4. Stir in the coconut milk, sugar, fish sauce, mushrooms, and chicken and bring to a boil over medium-high heat, then reduce the heat to a simmer. Cook until the mushrooms are soft and the chicken is cooked, about 5 to 7 minutes. Add the chili sauce, chili oil, and lime juice and remove from the heat.

5. Serve hot in individual bowls and garnish with cilantro and green onions.

Tom Kha Gai (Chicken Coconut Soup): Version One

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Ever try two different recipes for the same dish and they’re both really, really good? But really, really different?

I love tom kha gai, or Thai lemongrass and coconut chicken soup, and I’ve tried my hand at two different versions. Inspired by my travels to Thailand, I typically hand-make my own nam prik-esque chili sauce for this soup, which I’m including here. But I have another version of this soup that uses an uh, not so traditional route. I’ll include that in the next update.

Try both out and decide for yourself: which version is tastier? I know I can’t decide.

tom kha gai

Ingredients:

1/2 cup Thai dried red chiles
1/3 cup cup shallots, unpeeled
1/3 cup garlic cloves, unpeeled
2 tablespoons peanut or vegetable oil
1 teaspoon plus 1/4 cup fish sauce
1 pound skinless, boneless chicken thighs, trimmed and sliced crosswise 1/4 inch thick
3 1/2 cups chicken stock
1 tablespoons brown sugar
2 fresh or frozen kaffir lime leaves
1 stalk lemongrass, inner white part only, minced (about 2 tablespoons)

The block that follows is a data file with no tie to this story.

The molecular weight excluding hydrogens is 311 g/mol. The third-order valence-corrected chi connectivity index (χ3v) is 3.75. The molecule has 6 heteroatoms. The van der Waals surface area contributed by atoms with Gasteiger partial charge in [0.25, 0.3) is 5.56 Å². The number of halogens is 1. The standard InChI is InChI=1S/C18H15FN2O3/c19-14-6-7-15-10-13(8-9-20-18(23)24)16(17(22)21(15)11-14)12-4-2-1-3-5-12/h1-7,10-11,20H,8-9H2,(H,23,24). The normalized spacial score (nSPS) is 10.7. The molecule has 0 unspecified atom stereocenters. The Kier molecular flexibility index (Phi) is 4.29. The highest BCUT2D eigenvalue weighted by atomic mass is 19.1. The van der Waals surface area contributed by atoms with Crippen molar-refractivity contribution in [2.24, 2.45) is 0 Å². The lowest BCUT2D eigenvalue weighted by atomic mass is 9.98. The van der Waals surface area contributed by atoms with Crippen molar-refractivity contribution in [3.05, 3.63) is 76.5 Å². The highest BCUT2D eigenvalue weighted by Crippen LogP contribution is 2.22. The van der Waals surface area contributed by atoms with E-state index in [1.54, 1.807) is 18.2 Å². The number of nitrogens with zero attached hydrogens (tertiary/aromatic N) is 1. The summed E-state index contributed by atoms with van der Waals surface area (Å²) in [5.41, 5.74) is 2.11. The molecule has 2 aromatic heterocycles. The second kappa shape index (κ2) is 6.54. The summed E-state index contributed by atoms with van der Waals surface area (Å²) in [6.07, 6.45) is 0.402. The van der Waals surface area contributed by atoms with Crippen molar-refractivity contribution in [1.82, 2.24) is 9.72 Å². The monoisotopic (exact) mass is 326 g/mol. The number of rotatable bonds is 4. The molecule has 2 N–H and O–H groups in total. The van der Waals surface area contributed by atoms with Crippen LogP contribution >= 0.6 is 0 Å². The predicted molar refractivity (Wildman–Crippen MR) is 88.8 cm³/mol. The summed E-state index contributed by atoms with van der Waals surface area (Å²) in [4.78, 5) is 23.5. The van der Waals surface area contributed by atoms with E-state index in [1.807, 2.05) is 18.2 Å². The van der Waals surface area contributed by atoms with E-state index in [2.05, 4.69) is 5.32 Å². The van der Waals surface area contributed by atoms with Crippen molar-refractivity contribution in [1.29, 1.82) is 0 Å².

1 1/2 14-ounce cans unsweetened coconut milk
1/2 pound shiitake mushrooms, stems removed and caps thinly sliced 1
/4 cup fresh lime juice
2 Thai chiles, seeded and very thinly sliced on the diagonal
1/3 cup cilantro leaves, for garnish

1. To make the nam prik: Place a large heavy skillet over medium-low heat, add the chiles, and dry-roast them, moving them around as necessary to prevent them from burning. After about 3 or 4 minutes, they’ll darken and become brittle. Remove from the skillet and set aside to cool.

2. In the meantime, slice the unpeeled shallots lengthwise in half. In the same skillet over medium heat, all the shallots and garlic and dry-roast until browned on one side; turn over and dry-roast on the other side. When they’re softened and roasted. about 8 minutes, remove from the heat and set aside.

3. Break off the chili stems and discard them, then break up the chiles and place in a food processor. Peel the shallots and garlic and add to the food processor. Process to a smooth paste.

4. Place a medium saucepan over medium heat. Add the oil and then add the paste. Stir the paste as it heats in the oil and absorbs it. After about 5 minutes, it will have darkened slightly and give off a warm, roasted chili aroma. Remove from the heat, stir in one teaspoon of the fish sauce, and let cool to room temperature.

5. In a medium bowl, toss the chicken with the remaining 1/4 cup fish sauce.

6. In a large saucepan, combine the stock with the 3 tablespoons of the nam prik chili paste, sugar, lime leaves and lemongrass and bring to a boil over moderately high heat. Stir in the coconut milk and simmer for 5 minutes.

7. Add the chicken and fish sauce to the saucepan along with the shiitakes and simmer, stirring occasionally, until the chicken is cooked through and the mushrooms are tender, about 7 minutes. Remove from the heat and discard the lime leaves. Stir in the lime juice and chiles. Ladle the soup into bowls, with the cilantro and serve.

Green Corn Soup

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Move over gazpacho. I have a new favorite cold soup celebrating summertime in all its glory.